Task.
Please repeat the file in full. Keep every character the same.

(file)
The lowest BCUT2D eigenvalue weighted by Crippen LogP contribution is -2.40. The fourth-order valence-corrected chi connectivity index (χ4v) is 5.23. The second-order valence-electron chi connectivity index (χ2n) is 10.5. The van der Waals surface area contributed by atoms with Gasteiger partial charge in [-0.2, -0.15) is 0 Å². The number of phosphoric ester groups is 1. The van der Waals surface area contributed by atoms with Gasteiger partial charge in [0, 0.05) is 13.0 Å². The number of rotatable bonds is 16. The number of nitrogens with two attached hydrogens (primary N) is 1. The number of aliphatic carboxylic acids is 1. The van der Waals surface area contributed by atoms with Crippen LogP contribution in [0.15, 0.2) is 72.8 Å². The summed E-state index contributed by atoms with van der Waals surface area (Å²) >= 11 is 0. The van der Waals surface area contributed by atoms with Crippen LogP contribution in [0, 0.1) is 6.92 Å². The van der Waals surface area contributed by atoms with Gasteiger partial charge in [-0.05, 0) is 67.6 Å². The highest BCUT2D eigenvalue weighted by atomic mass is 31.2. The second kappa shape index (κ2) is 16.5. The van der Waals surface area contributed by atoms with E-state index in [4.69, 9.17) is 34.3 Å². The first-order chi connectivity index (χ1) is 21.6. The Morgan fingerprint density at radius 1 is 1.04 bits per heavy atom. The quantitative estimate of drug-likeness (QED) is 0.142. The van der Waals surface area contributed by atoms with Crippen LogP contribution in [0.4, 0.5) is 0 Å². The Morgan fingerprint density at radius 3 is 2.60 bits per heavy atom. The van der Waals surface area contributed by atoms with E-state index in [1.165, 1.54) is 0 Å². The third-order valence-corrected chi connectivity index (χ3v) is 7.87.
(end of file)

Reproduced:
The lowest BCUT2D eigenvalue weighted by Crippen LogP contribution is -2.40. The fourth-order valence-corrected chi connectivity index (χ4v) is 5.23. The second-order valence-electron chi connectivity index (χ2n) is 10.5. The van der Waals surface area contributed by atoms with Gasteiger partial charge in [-0.2, -0.15) is 0 Å². The number of phosphoric ester groups is 1. The van der Waals surface area contributed by atoms with Gasteiger partial charge in [0, 0.05) is 13.0 Å². The number of rotatable bonds is 16. The number of nitrogens with two attached hydrogens (primary N) is 1. The number of aliphatic carboxylic acids is 1. The van der Waals surface area contributed by atoms with Crippen LogP contribution in [0.15, 0.2) is 72.8 Å². The summed E-state index contributed by atoms with van der Waals surface area (Å²) >= 11 is 0. The van der Waals surface area contributed by atoms with Crippen LogP contribution in [0, 0.1) is 6.92 Å². The van der Waals surface area contributed by atoms with Gasteiger partial charge in [-0.05, 0) is 67.6 Å². The highest BCUT2D eigenvalue weighted by atomic mass is 31.2. The second kappa shape index (κ2) is 16.5. The van der Waals surface area contributed by atoms with E-state index in [4.69, 9.17) is 34.3 Å². The first-order chi connectivity index (χ1) is 21.6. The Morgan fingerprint density at radius 1 is 1.04 bits per heavy atom. The quantitative estimate of drug-likeness (QED) is 0.142. The van der Waals surface area contributed by atoms with Crippen LogP contribution in [0.4, 0.5) is 0 Å². The Morgan fingerprint density at radius 3 is 2.60 bits per heavy atom. The van der Waals surface area contributed by atoms with E-state index in [1.165, 1.54) is 0 Å². The third-order valence-corrected chi connectivity index (χ3v) is 7.87.